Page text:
Why You Should Watch "13 Reasons Why"

When I first saw Thirteens Reasons Why on my “Trending Now” list on Netflix I was hesitant. I remember my friends reading the novel in middle school. I knew it had to do with bullying and teenage suicide. And I knew it didn’t have a happy ending. Hannah Baker, the narrator of the series, records the thirteen reasons why she ends her life and gives these tapes to each person who contributes in that process. When hearing about this in middle school, from my friends who read the novel, I thought Hannah’s decision to leave a suicide note like that was cruel. Therefore, when I saw the T.V. series on Netflix I knew I didn’t want to watch it, but I was curious. What could these kids do to her that would compel her to commit suicide? What did they do to deserve receiving personal tapes of how they indirectly killed Hannah Baker?

I was surprised to find that the show was about so much more than I originally thought. Tapes aside, what really stood out to me were the underlying messages of sexism and the rape culture heavily prevalent in the young adult world today. Many peers and even adults continuously let Hannah down in many ways. They are mean, judgmental, assuming, selfish, indifferent, and more importantly unable to hold themselves accountable for their actions; they are cowards. However, the topic of sexual assault and the objectification of women really spoke to me. All the violations Hannah endures are felt and experienced by females everywhere in the world. The scariest thing about the series, though, is that it forces you to realize that it happens in front of your own eyes in high school and on college campuses.

Hannah Baker’s downfall starts with a rumor; a rumor which implies she did more with Justin Foley than just kiss. This is when Hannah’s image starts to become morphed and the boys and girls of the school view Hannah in a derogatory way. They say she’s “easy” and imply that she “gets around” especially after her so-called friend, Alex Standall, puts her down as having “the best ass” on a bests list which the boys in school never let her live down. She becomes further objectified when Bryce Walker, the football star, sexually harasses her at the market after he pays for her snack. Still hoping that nice guys exist, she gives Marcus Cooley, the class president, a chance on Valentine’s Day. Hannah is left even more broken and humiliated after Marcus tries to touch her under the booth at the diner. Later in the series she goes to a party where she finally kisses her crush, Clay Jensen. But what should be a nice kiss with a nice guy quickly becomes a turning point in the night when Hannah’s internalizations of her past experiences being sexually objectified compel her to force Clay off of her. To make matters worse, Hannah becomes stuck hiding in a closet as she witnesses her drunk ex-best friend, Jessica, being raped by Bryce Walker. Unable to move, Hannah freezes and fails to stop the situation. Later in the year, Hannah finds herself stuck in the predatory presence of Bryce. Bryce rapes Hannah and is left completely destroyed. At this point, Hannah no longer feels like a person.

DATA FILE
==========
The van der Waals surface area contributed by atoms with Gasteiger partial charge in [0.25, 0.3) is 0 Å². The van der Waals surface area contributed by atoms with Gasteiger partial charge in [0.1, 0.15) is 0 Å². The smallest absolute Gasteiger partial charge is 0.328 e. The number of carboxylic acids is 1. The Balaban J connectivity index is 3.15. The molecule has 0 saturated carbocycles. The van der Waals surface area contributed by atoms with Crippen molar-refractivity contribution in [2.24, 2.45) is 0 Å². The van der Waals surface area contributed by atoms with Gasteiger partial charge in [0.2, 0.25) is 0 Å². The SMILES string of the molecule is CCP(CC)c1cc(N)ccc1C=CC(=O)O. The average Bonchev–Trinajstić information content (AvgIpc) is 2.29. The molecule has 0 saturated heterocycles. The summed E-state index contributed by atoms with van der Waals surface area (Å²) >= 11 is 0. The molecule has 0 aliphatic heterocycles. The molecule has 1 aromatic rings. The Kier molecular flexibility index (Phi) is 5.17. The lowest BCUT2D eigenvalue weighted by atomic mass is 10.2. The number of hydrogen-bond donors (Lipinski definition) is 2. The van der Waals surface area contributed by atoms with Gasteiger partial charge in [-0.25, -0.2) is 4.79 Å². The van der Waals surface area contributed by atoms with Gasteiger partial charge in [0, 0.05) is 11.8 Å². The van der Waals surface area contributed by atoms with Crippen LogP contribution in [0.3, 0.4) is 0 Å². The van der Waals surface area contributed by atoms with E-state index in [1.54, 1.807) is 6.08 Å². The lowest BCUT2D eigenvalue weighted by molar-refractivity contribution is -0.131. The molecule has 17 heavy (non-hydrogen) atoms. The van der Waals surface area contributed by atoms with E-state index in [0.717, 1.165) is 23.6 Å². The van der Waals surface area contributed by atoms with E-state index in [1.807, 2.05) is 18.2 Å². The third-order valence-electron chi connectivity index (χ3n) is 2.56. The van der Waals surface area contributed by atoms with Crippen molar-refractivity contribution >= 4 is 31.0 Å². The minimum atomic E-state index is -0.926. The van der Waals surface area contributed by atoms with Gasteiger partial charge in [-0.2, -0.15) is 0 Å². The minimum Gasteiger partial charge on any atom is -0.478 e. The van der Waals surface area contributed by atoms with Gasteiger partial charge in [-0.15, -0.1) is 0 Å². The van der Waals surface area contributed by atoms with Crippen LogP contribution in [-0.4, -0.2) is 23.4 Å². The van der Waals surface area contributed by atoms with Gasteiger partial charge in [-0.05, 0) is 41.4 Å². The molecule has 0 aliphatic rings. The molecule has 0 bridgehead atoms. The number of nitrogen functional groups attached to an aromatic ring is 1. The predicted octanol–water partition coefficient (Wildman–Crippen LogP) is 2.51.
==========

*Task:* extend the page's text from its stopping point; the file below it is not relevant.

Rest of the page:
What started as a simple and sweet first kiss turns into a nasty rumor. The rumor, untrue words conveniently strung together to compose a false reality, fueled by men’s desires to be seen as powerful and sexually dominant and women’s desires to put other women down. We all do it. We immediately assume. We hear a statement, see a picture, listen to one side of the story and fill in the rest with what we want to believe. The man becomes the hero and the woman is put to shame. Why is this so? When Alex puts Hannah down as having “the best ass” the boys praise Alex assuming he did something to know this about Hannah and they stop viewing Hannah as a person. Why? When Marcus tries to touch Hannah under her skirt in public, his friends turn the other way. When Bryce goes into the room where Jessica lies drunk, Justin lets him advance on his girlfriend. Why didn’t they do anything? Why is this okay?

It is not okay, but the characters failed to realize this. Real people still fail to realize this. If you look up the meaning of rape culture on Google this is what comes up: a society or environment whose prevailing social attitudes have the effect of normalizing or trivializing sexual assault and abuse. When we call women demeaning terms like “easy”, “slut”, and “bitch” we contribute to this culture. When we ask “why was she drunk?”, “why did she wear that?”, “why didn’t she say no?” we participate in this culture. Rape is a crime that our attitudes, actions, words, and bias can lead to. Hannah Baker may be a fictional character, but what she endures is not a work of fiction; it is a reality that we all need to recognize. It is a reality that we live everyday. Our words matter. Our actions matter. The way we view and treat other human beings matter.All Photos Courtesy of Pexels